在關於醫師協助安樂死的爭論中，最重要的問題是：病人為何不想活了？一份在八月四日The Lancet雜誌的新觀點，提出了些讓人訝異的答案。生物倫理學家，James V. Lavery, PhD,同時也任教於多倫多大學，擺脫以往關於政客、倫理學者和醫師的觀點，直接與病人接觸，提出了新的看法：「病人們以非人的角度看待他們自己，「我只是一堆馬鈴薯而已」「我曾經輝煌一時，不過現在只是個沒用的玩偶」」。他說：「事實上當他們發覺喪失自我，是自身本質上的一項改變時，他們就會將安樂死或自殺行為作為減輕喪失自我的方法。」
Different Look at Physician-Assisted Suicide
Loss of Self Makes Life Seem Not Worth Living for Some Patients
By Daniel J. DeNoon
WebMD Medical News
Reviewed by Aman Shah, MD
Aug. 10, 2001 -- Lost in the bitter battle over physician-assisted suicide is the most important question: Why do some ill people want to die? A new look at the issue in the Aug. 4 issue of The Lancet yields some surprising answers.
Bioethicist James V. Lavery, PhD, and co-workers at the University of Toronto took a new tack by moving the debate away from politicians, ethicists, and doctors and talking to the patients themselves.
"People often referred to themselves in nonhuman terms -- 'I'm just a sack of potatoes;' 'I used to be somebody, but now I'm no better than a doll,'" Lavery tells WebMD. "What people were really getting at is that they were seeing a loss of self, a change in their fundamental nature or essence. They saw euthanasia or assisted suicide as a way of lessening this loss of self."
"Our theory is that it is exactly in those circumstances -- and only in those circumstances -- that people desire euthanasia," he says.
Lavery personally held open-ended discussions with 32 people with HIV or AIDS. Some were near death; others simply believed that they eventually would die a terrible death. Even though it is illegal in Canada, 20 of them already had decided to seek physician-assisted suicide or euthanasia. Three patients had decided not to do so, and the remaining nine were undecided.
They told Lavery about their hopes and fears. They told him how they felt about dying. They told him why they did or didn't want to die.
Two themes emerged from these stories. One was a sense of disintegration, resulting from the morbidity of the disease, and the other was loss of community -- the steady loss of the ability to maintain close personal relationships. Combined, these two factors led to a perceived loss of self.
"When we were listening to people's stories, they used the same concepts -- for example, dignity," Lavery says. "They used 'loss of dignity' to refer to losing friends, to being discriminated against, to refer to when they couldn't control their own bodily functions anymore. One guy said, 'Once you have lost your loved ones or have been turned out, you don't have anything anymore.'"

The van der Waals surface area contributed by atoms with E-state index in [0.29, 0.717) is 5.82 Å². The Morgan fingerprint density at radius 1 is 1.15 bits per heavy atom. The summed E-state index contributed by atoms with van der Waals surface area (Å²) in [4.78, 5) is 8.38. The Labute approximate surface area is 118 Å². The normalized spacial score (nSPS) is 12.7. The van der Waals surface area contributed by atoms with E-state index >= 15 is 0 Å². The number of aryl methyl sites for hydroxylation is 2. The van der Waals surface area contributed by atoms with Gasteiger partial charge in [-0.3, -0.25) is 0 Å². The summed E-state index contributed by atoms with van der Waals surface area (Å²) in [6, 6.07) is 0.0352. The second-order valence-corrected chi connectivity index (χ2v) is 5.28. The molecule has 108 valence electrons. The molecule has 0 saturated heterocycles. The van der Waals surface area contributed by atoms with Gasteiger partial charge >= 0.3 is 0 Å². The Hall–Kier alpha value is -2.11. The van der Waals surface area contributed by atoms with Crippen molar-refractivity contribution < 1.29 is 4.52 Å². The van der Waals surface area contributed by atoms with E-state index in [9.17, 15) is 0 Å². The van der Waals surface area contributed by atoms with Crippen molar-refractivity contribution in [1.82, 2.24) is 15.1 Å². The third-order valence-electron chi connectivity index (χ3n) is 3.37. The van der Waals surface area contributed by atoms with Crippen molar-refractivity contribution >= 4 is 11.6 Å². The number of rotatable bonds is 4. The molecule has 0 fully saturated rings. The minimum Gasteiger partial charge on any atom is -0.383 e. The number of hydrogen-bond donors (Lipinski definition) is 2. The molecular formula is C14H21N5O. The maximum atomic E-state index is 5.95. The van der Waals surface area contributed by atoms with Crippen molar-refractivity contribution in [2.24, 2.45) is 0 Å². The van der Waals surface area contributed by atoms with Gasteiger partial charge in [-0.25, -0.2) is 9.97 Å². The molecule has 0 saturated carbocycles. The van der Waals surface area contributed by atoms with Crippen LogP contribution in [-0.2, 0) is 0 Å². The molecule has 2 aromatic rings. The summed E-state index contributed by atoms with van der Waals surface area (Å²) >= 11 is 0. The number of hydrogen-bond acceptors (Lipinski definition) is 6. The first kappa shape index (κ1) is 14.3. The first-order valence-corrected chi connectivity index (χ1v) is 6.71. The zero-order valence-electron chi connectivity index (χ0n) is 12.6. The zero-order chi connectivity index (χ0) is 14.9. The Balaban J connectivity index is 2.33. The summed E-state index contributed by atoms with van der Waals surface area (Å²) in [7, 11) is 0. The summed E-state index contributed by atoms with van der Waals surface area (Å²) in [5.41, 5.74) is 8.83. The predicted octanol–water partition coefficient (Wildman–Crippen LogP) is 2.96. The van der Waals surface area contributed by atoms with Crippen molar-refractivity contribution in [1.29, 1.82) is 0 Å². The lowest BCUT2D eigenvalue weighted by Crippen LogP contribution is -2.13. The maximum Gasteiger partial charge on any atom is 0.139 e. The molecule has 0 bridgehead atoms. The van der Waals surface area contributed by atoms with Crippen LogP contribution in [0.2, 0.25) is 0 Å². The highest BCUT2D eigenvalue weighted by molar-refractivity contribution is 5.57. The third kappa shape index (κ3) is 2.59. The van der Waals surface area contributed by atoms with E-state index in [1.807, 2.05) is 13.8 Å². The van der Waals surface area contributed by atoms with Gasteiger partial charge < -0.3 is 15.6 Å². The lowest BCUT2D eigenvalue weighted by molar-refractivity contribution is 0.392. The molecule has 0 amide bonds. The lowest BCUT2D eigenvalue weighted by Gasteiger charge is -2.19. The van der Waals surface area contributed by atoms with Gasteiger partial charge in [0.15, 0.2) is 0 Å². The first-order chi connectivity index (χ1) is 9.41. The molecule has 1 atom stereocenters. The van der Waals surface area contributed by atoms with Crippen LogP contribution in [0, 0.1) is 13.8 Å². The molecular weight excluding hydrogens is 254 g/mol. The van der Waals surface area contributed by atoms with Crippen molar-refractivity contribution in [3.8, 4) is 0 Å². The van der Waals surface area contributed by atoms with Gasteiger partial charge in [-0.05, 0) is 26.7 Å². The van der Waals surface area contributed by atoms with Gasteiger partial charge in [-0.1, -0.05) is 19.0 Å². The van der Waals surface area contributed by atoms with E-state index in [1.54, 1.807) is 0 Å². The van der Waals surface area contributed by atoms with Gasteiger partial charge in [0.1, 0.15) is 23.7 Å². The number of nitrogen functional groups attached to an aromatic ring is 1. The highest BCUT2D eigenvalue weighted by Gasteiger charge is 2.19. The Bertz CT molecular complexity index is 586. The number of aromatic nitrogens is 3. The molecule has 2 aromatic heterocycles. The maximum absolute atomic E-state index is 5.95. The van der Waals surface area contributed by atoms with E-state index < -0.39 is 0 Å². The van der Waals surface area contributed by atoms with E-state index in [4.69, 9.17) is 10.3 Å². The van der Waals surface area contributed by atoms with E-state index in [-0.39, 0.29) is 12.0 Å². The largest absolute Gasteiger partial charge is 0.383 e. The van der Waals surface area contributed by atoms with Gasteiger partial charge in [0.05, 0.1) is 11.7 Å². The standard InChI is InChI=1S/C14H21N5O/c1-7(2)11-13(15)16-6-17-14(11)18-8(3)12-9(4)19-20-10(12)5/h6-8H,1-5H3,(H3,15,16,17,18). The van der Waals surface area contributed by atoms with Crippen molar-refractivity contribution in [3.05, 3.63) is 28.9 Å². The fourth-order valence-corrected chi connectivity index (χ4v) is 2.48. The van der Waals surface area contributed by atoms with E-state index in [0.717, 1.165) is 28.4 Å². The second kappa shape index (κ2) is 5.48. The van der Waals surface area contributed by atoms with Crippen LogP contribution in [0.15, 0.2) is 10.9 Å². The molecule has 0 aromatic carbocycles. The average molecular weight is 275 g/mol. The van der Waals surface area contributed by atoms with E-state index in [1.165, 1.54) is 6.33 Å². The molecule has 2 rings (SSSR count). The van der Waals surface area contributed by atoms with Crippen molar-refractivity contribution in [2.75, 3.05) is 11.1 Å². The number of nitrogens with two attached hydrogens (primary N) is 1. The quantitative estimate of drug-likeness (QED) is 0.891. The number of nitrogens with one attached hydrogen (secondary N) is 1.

This loss of community appears to be a core feature of loss of self. The finding doesn't settle the debate over whether physician-assisted suicide is right or wrong. But it may do something far more useful: It can point to ways that end-of-life care can be improved.
Robert A. Pearlman, MD, MPH, a professor of medicine at the University of Washington and director of the Northwest Ethics Center for Veterans Health Care in Seattle, co-authored an accompanying editorial.
Pearlman says end-of-life care needs to address the issues of loss of self and loss of community. He argues that healthcare research should look for ways to help people deal with the isolation or loss of meaning that comes from the loss of community that patients described to Lavery. Pearlman also endorses Lavery's approach of listening to patients instead of asking their doctors.
"Patients can be our teachers, as opposed to assuming we understand their experiences," he tells WebMD. "There is the need for healthcare providers and families to hear about patient experiences so they can better address them and do a better job in promoting quality of life and quality of dying."
Lavery points to two patients. One, a man at death's door, was a community activist who remained involved from his hospital bed. He strongly believed that physician-assisted suicide should be legal, but he did not want it for himself. Another man was far less ill, but he was rejected by his family when he told them he was gay and was rejected by his lover when he told him he had HIV. This man wanted very much to die.
"Caregivers must be attentive not only to the physical side of illness but also to the meaning of what dignity really is," Lavery says. "Dignity has to do with integrity of the self. You cannot expect that people will lie isolated in a bed and not experience profound changes in how they perceive themselves. As a response to terminal illness, we should ensure highest quality not only of technical care for symptoms, but for community. We should provide a role for patients and keep this role for them until they die."